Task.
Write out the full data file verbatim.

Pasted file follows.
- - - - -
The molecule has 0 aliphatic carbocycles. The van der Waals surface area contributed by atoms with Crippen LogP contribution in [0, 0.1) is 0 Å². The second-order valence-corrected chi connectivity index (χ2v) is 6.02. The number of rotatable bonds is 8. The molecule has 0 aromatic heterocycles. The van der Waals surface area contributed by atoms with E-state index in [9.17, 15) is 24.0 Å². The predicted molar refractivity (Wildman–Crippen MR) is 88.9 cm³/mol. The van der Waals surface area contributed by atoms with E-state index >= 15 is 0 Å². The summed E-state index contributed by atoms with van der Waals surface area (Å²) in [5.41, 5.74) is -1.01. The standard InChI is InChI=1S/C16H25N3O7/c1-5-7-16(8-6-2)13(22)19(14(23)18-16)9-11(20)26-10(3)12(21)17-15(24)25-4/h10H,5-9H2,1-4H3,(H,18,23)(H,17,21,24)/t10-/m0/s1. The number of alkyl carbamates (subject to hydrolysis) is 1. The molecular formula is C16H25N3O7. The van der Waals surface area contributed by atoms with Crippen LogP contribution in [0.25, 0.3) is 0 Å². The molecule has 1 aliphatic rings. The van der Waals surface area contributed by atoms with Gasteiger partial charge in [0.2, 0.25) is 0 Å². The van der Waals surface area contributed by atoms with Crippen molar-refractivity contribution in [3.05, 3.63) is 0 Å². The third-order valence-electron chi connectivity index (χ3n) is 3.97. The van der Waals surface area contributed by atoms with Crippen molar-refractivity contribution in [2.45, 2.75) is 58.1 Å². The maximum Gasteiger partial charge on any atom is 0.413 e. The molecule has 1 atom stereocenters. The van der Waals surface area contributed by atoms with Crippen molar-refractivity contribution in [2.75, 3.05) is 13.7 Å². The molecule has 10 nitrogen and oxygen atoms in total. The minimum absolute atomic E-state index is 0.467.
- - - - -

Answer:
The molecule has 0 aliphatic carbocycles. The van der Waals surface area contributed by atoms with Crippen LogP contribution in [0, 0.1) is 0 Å². The second-order valence-corrected chi connectivity index (χ2v) is 6.02. The number of rotatable bonds is 8. The molecule has 0 aromatic heterocycles. The van der Waals surface area contributed by atoms with E-state index in [9.17, 15) is 24.0 Å². The predicted molar refractivity (Wildman–Crippen MR) is 88.9 cm³/mol. The van der Waals surface area contributed by atoms with E-state index >= 15 is 0 Å². The summed E-state index contributed by atoms with van der Waals surface area (Å²) in [5.41, 5.74) is -1.01. The standard InChI is InChI=1S/C16H25N3O7/c1-5-7-16(8-6-2)13(22)19(14(23)18-16)9-11(20)26-10(3)12(21)17-15(24)25-4/h10H,5-9H2,1-4H3,(H,18,23)(H,17,21,24)/t10-/m0/s1. The number of alkyl carbamates (subject to hydrolysis) is 1. The molecular formula is C16H25N3O7. The van der Waals surface area contributed by atoms with Crippen LogP contribution in [0.25, 0.3) is 0 Å². The molecule has 1 aliphatic rings. The van der Waals surface area contributed by atoms with Gasteiger partial charge in [0.2, 0.25) is 0 Å². The van der Waals surface area contributed by atoms with Crippen molar-refractivity contribution in [3.05, 3.63) is 0 Å². The third-order valence-electron chi connectivity index (χ3n) is 3.97. The van der Waals surface area contributed by atoms with Crippen molar-refractivity contribution in [2.45, 2.75) is 58.1 Å². The maximum Gasteiger partial charge on any atom is 0.413 e. The molecule has 1 atom stereocenters. The van der Waals surface area contributed by atoms with Crippen molar-refractivity contribution in [2.75, 3.05) is 13.7 Å². The molecule has 10 nitrogen and oxygen atoms in total. The minimum absolute atomic E-state index is 0.467.